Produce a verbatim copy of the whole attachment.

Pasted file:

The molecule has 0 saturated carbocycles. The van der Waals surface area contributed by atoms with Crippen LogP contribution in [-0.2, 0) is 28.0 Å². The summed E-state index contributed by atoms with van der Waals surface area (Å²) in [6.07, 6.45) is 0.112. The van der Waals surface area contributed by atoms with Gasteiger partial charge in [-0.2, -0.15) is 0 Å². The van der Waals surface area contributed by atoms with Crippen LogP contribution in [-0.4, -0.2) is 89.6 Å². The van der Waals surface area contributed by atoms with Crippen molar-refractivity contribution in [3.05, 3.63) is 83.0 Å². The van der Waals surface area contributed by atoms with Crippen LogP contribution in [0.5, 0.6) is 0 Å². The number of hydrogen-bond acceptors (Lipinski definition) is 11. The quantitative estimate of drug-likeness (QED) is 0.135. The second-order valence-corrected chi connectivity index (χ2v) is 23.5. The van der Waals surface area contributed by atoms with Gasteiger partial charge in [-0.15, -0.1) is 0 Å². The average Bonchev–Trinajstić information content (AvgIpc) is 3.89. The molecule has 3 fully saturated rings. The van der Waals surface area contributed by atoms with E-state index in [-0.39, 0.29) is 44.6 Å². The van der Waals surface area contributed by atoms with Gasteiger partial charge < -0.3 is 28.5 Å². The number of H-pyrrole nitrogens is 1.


The molecule has 0 saturated carbocycles. The van der Waals surface area contributed by atoms with Crippen LogP contribution in [-0.2, 0) is 28.0 Å². The summed E-state index contributed by atoms with van der Waals surface area (Å²) in [6.07, 6.45) is 0.112. The van der Waals surface area contributed by atoms with Gasteiger partial charge in [-0.2, -0.15) is 0 Å². The van der Waals surface area contributed by atoms with Crippen LogP contribution in [-0.4, -0.2) is 89.6 Å². The van der Waals surface area contributed by atoms with Crippen molar-refractivity contribution in [3.05, 3.63) is 83.0 Å². The van der Waals surface area contributed by atoms with Crippen LogP contribution in [0.5, 0.6) is 0 Å². The number of hydrogen-bond acceptors (Lipinski definition) is 11. The quantitative estimate of drug-likeness (QED) is 0.135. The second-order valence-corrected chi connectivity index (χ2v) is 23.5. The van der Waals surface area contributed by atoms with Gasteiger partial charge in [-0.15, -0.1) is 0 Å². The average Bonchev–Trinajstić information content (AvgIpc) is 3.89. The molecule has 3 fully saturated rings. The van der Waals surface area contributed by atoms with E-state index in [-0.39, 0.29) is 44.6 Å². The van der Waals surface area contributed by atoms with Gasteiger partial charge < -0.3 is 28.5 Å². The number of H-pyrrole nitrogens is 1.